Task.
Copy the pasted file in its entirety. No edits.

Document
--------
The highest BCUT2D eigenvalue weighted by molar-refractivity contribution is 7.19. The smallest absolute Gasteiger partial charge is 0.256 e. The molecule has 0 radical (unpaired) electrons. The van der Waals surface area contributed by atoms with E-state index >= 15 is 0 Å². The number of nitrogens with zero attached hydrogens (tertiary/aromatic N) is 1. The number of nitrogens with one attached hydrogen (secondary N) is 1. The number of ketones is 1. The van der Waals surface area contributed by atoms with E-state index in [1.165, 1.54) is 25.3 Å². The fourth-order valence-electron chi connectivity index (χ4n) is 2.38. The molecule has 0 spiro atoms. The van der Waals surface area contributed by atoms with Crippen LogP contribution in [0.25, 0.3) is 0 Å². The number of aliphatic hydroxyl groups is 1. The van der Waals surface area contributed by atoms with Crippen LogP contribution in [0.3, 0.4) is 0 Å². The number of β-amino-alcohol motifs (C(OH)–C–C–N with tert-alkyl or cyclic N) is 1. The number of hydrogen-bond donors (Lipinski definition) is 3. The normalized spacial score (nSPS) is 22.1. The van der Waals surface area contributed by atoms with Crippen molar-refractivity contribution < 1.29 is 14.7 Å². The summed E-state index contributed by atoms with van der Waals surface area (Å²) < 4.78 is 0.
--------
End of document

The highest BCUT2D eigenvalue weighted by molar-refractivity contribution is 7.19. The smallest absolute Gasteiger partial charge is 0.256 e. The molecule has 0 radical (unpaired) electrons. The van der Waals surface area contributed by atoms with E-state index >= 15 is 0 Å². The number of nitrogens with zero attached hydrogens (tertiary/aromatic N) is 1. The number of nitrogens with one attached hydrogen (secondary N) is 1. The number of ketones is 1. The van der Waals surface area contributed by atoms with E-state index in [1.165, 1.54) is 25.3 Å². The fourth-order valence-electron chi connectivity index (χ4n) is 2.38. The molecule has 0 spiro atoms. The van der Waals surface area contributed by atoms with Crippen LogP contribution in [0.25, 0.3) is 0 Å². The number of aliphatic hydroxyl groups is 1. The van der Waals surface area contributed by atoms with Crippen LogP contribution in [0.3, 0.4) is 0 Å². The number of β-amino-alcohol motifs (C(OH)–C–C–N with tert-alkyl or cyclic N) is 1. The number of hydrogen-bond donors (Lipinski definition) is 3. The normalized spacial score (nSPS) is 22.1. The van der Waals surface area contributed by atoms with Crippen molar-refractivity contribution < 1.29 is 14.7 Å². The summed E-state index contributed by atoms with van der Waals surface area (Å²) < 4.78 is 0.